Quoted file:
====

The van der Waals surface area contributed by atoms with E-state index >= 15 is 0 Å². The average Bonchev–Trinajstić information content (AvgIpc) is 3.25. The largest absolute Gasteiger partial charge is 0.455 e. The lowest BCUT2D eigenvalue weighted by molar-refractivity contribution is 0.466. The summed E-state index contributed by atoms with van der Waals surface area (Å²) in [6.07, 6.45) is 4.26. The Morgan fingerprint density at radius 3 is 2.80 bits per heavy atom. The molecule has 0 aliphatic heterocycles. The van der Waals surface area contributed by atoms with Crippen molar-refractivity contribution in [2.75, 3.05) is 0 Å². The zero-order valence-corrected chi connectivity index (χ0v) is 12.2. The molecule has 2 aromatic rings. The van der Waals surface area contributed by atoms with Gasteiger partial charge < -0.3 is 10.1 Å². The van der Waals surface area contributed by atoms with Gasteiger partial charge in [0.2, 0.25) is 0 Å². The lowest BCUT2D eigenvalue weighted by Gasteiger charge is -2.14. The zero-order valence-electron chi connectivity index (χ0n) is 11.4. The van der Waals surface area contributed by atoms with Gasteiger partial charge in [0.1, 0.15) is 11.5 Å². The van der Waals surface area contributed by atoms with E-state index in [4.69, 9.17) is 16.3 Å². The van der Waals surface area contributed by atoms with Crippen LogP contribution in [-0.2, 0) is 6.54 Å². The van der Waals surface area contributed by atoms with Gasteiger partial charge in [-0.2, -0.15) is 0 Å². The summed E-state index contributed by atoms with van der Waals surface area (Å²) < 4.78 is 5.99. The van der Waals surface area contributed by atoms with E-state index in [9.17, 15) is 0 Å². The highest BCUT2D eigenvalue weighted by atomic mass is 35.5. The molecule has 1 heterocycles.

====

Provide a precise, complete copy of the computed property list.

The van der Waals surface area contributed by atoms with E-state index >= 15 is 0 Å². The average Bonchev–Trinajstić information content (AvgIpc) is 3.25. The largest absolute Gasteiger partial charge is 0.455 e. The lowest BCUT2D eigenvalue weighted by molar-refractivity contribution is 0.466. The summed E-state index contributed by atoms with van der Waals surface area (Å²) in [6.07, 6.45) is 4.26. The Morgan fingerprint density at radius 3 is 2.80 bits per heavy atom. The molecule has 0 aliphatic heterocycles. The van der Waals surface area contributed by atoms with Crippen molar-refractivity contribution in [2.75, 3.05) is 0 Å². The zero-order valence-corrected chi connectivity index (χ0v) is 12.2. The molecule has 2 aromatic rings. The van der Waals surface area contributed by atoms with Gasteiger partial charge < -0.3 is 10.1 Å². The van der Waals surface area contributed by atoms with Gasteiger partial charge in [0.2, 0.25) is 0 Å². The lowest BCUT2D eigenvalue weighted by Gasteiger charge is -2.14. The zero-order valence-electron chi connectivity index (χ0n) is 11.4. The van der Waals surface area contributed by atoms with Gasteiger partial charge in [0.1, 0.15) is 11.5 Å². The van der Waals surface area contributed by atoms with E-state index in [4.69, 9.17) is 16.3 Å². The van der Waals surface area contributed by atoms with Crippen LogP contribution in [-0.2, 0) is 6.54 Å². The van der Waals surface area contributed by atoms with Gasteiger partial charge in [-0.2, -0.15) is 0 Å². The summed E-state index contributed by atoms with van der Waals surface area (Å²) < 4.78 is 5.99. The van der Waals surface area contributed by atoms with E-state index in [9.17, 15) is 0 Å². The highest BCUT2D eigenvalue weighted by atomic mass is 35.5. The molecule has 1 heterocycles.